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Medicare Talks At Crossroads

Tibi swim wear models walks the runway at the Raleigh Hotel on Miami Beach during The Mercedes Benz Fashion Week Show being held at the Raleigh Hotel, Thursday, July 16, 2009.
(AP Photo/Jeffrey M. Boan)
Republican demands for competition between Medicare and private insurance plans have emerged as the key obstacle in negotiations for a new prescription drug benefit for older Americans.

The issue is so highly charged that even the term for the concept, "premium support," was causing trouble in the negotiations, Sen. Charles Grassley, R-Iowa, said.

Requiring traditional Medicare to compete with private plans has been a demand of conservative Republicans, who hold sway in the House.

"If a bill is going to the president, it's going to have to have at least enough of it to pass the House of Representatives," Grassley said at the end of a long negotiating session Thursday night.

But Senate Democrats, whose support is crucial for passage in that chamber, are united in their opposition. They made their view plain Thursday in a meeting with the two Democratic senators who are part of the negotiations.

"It's a poison pill I could never swallow," Sen. Kent Conrad, D-N.D., said after Democrats met in private to review the negotiations. "It's the one thing that truly endangers Medicare."

The Democratic negotiators, Max Baucus of Montana and John Breaux of Louisiana, conveyed the Democrats' sentiments during the evening session, lawmakers said.

Democrats also gave President Bush a list of conditions for their support of the legislation, rejecting what they called "arbitrary limits" on spending.

"The president can solve this problem," said Democratic leader Tom Daschle of South Dakota. He appealed to the president to urge Republicans to toss out proposals on premium support and spending limits.

The letter was signed by 39 Democrats, one Republican and one independent. It highlighted some of the most contentious, unresolved issues that remain four months after the House and Senate passed differing versions of the legislation, which would mark the largest expansion of Medicare in its 38-year history.

Under the GOP plan, if an HMO's services cost less than Medicare's, seniors choosing to stay in Medicare would pay the difference. Democrats call that a penalty, reports CBS News Correspondent Wyatt Andrews.

"We will not support a conference report that is going to do harm to the Medicare system. We cannot be clearer than that," said Sen. Ted Kennedy, D-Mass.

But Republicans say the HMO competition will restrain costs.

"We also have to have, at the same time, assurances that we are not busting such a big hole in the budget that the rest of the government services are going to dramatically suffer," said Rep. Billy Tauzin, R-La.

The questions right now are, number one, who blinks; and number two, can the HMO cost-saving language be finessed. Both houses realize that politically, they can't come this close to achieving the actual drug benefit and then fail to deliver.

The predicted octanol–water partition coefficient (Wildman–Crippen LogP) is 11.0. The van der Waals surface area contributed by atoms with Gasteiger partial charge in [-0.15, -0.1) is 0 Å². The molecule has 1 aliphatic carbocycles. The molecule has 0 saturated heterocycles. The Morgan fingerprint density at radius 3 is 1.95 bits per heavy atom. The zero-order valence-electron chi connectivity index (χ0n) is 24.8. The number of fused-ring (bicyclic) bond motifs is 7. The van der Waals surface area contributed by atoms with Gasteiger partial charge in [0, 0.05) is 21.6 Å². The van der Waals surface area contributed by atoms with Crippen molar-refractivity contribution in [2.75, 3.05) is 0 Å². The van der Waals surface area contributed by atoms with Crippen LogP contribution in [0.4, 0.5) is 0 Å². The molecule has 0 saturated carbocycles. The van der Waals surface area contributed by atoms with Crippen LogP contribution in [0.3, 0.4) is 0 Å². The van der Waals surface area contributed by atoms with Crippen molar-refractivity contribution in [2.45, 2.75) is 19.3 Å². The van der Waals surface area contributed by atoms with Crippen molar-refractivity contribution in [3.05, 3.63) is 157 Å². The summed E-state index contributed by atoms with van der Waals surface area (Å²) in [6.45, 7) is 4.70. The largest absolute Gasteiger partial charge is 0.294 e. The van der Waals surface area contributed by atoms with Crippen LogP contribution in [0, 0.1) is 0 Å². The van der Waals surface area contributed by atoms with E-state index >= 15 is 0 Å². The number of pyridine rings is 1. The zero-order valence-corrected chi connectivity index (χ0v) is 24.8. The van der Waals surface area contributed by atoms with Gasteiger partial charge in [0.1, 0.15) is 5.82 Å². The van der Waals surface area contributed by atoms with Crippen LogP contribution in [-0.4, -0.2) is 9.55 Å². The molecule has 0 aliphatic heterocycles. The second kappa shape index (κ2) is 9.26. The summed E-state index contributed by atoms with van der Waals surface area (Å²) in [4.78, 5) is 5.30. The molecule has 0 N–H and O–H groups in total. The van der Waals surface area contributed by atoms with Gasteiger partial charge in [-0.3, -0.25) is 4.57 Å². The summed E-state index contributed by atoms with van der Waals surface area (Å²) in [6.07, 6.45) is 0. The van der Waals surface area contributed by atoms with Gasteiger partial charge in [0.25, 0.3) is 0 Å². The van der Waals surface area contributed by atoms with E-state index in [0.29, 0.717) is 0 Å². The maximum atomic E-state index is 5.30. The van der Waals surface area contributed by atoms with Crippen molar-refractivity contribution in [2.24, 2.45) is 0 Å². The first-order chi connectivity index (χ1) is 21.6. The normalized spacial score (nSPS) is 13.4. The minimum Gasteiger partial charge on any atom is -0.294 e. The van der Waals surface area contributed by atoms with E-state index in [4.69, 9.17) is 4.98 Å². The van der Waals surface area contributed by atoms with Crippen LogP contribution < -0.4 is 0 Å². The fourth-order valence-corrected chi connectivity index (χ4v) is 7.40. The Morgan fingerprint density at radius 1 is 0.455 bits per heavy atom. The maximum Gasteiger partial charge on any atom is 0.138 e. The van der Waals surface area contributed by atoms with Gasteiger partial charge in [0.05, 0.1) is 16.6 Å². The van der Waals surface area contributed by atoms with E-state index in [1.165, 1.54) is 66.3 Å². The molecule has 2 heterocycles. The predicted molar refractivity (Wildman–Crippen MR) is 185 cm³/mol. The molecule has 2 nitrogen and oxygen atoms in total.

The core group of negotiators, House and Senate Republicans, joined by two Senate Democrats and administration representatives, stayed at the table in Rep. Bill Thomas' Capitol private office Thursday evening reviewing options to resolve long-standing differences.

At one point, the lawmakers asked their aides and administration officials to leave the room, a signal perhaps of increasing intensity.

They discussed ways to ease some of the cuts in payments to hospitals and to doctors who administer cancer drugs, according to people familiar with the talks. One idea under consideration would encourage hospitals to meet quality assurance guidelines by allowing them to escape up to $12 billion in cuts, these people said.

The negotiators also looked for ways to lessen the impact on home health services from a proposed co-payment for home health visits.

Lawmakers also agreed to drop one of the two categories of tax-preferred health savings accounts that conservatives have deemed essential for their support.

While the letter listed several points for Mr. Bush's attention, several Democrats speaking on condition of anonymity said it was designed largely to slow any rush toward agreement that may be developing.

Republicans hope to finish the broad outline of an agreement by week's end, which would put them on track to have a final vote by mid-November. Daschle said Thanksgiving was a more realistic possibility.

The Democrats' letter was carefully worded. It said that the any final compromise "must not impose caps or other arbitrary limits on Medicare spending," for example. But it was less emphatic on another GOP priority, saying the bill should not include the tax-preferred accounts.

The letter contained an implicit threat that Democrats had sufficient strength to block the bill under Senate rules. "A partisan conference report that jeopardizes Medicare and does not provide meaningful assistance to the elderly and disabled should not and will not pass," the senators wrote.

But Daschle said, "We're not threatening a filibuster today."

Grassley said he took the Democrats' letter as "a signal they're watching us, which we already knew."